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What is Emotional Intelligence? (Plus Improving it)

Updated: Mar 31, 2022


December 22nd, 2021



David Peachment












 

What is Emotional Intelligence? (Plus Improving it)



Everyone experiences emotions throughout their day. From the frustration of not getting a morning cup of coffee to the joy you feel when seeing loved ones. We all get emotional, and we all regulate our emotions. We hold back anger, navigate social situations, and much more. How is this all done? Through what we call "emotional intelligence."



What is it?


What exactly is emotional intelligence? Well, before I describe what it is and to make sense of it, let’s get a little sciency. When we smell, hear, see, taste, or touch, that information travels through the spinal cord to the brain. But before it moves to the front of the brain, where our primary thinking takes place, it has to move through the Limbic System, which is the place where we experience emotions. Whenever we take in any information, our emotions get activated before we can properly think about it. Emotional intelligence, or EQ, is about effective communication between our brain’s rational and emotional parts. So when you are working from just your emotions and not thinking rationally, you’re working with a lower EQ.

Since we feel emotion before the rational part of our brain can process information, understanding what we are feeling and why we are feeling is the basis for emotional intelligence. The more you can process emotions and understand them, the more emotional intelligence you will have. EQ defines how we manage behaviour, navigate social situations, and make personal decisions.


EQ Skills


Emotional intelligence can be broken down into four different skills: self-awareness, self-management, social awareness, and relationship management.

The first one, self-awareness, is about recognizing your emotions in the moment and understanding how you react when faced with those emotions. For example, let’s say you are visiting with a friend, and they say something mean to you. Self-awareness in EQ is about recognizing that you might be feeling angry and understanding what you would normally do in this situation as a response.

The second skill is self-management. This ties in directly with the previous one. Self-management is what happens when you act or do not act. This skill is all about how you use your awareness of your emotions and direct them towards a positive result. Going back to our friend example, self-management might look like not yelling at them and saying mean things back. Instead, just letting your anger pass or talking to them about what they just said. This goes into our next two skills, which are focused on interacting with other people.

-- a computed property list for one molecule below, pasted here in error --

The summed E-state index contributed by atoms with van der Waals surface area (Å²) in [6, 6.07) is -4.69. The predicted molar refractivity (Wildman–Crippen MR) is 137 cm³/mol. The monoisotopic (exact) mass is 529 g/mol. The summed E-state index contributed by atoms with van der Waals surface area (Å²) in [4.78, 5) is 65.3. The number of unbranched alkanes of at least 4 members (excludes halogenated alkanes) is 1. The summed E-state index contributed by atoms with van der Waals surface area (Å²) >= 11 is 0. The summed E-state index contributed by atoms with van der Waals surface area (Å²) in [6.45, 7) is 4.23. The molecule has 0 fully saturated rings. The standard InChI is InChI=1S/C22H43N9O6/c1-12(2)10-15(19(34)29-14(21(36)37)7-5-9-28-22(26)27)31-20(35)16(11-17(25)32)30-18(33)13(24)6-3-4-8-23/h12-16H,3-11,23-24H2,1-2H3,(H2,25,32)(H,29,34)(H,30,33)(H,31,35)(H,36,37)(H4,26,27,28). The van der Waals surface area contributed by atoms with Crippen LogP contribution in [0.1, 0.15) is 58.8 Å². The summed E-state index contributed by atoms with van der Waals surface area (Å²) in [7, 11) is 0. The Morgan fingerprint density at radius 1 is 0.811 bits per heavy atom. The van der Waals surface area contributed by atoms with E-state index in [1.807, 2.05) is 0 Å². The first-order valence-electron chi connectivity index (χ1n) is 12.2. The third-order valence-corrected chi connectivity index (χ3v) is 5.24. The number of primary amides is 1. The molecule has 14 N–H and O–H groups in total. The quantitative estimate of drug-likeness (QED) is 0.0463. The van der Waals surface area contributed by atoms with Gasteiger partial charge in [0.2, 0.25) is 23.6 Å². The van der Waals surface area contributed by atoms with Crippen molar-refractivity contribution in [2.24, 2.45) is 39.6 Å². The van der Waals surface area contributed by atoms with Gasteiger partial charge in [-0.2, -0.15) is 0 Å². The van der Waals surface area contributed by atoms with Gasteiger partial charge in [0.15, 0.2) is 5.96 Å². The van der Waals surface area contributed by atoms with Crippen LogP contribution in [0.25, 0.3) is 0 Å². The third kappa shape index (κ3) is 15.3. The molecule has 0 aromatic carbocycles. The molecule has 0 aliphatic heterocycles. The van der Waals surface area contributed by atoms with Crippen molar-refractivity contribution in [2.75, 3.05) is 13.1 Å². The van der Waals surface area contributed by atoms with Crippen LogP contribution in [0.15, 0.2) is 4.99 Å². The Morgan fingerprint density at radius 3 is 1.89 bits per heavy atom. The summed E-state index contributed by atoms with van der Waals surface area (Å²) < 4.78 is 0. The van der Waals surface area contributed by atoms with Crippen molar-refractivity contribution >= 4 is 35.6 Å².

The next skill is social awareness. Social awareness is your ability to pick up and understand the emotions that other people are experiencing. Understanding where they are coming from, why they are feeling that way, and so on. In our example, social awareness would be about you focusing on why your friend is saying something mean. Why are they saying that? What is their emotional state? What drove them to act in the way they are acting?


And the final EQ skill is relationship management. This skill brings the other three together in how you deal with other people. Being aware of your emotions and reactions, managing yourself, and understanding the other person’s emotions allow you to interact with them in a positive and healthy way. By being self and socially aware, you can manage your actions and words to build a better interaction. With your friend, this could look something like expressing your feelings on why they were being rude instead of simply lashing back at them and working with them to understand why they acted in the way they did.



How to Improve EQ?


To improve your emotional intelligence, the next time you are faced with an emotional situation, take a moment to breathe and think about why you are feeling this way. If there is another person in the situation, try to figure out why they are acting the way they are. Where are they coming from? And how can you use that information to improve how you act towards them to turn a negative situation into a positive one?


Thanks for reading. I hope it was helpful in understanding emotional intelligence and how it plays out. And I also hope that you consider implementing the skills listed above the next time you are in an emotional situation with someone!


Until next time,

David Peachment

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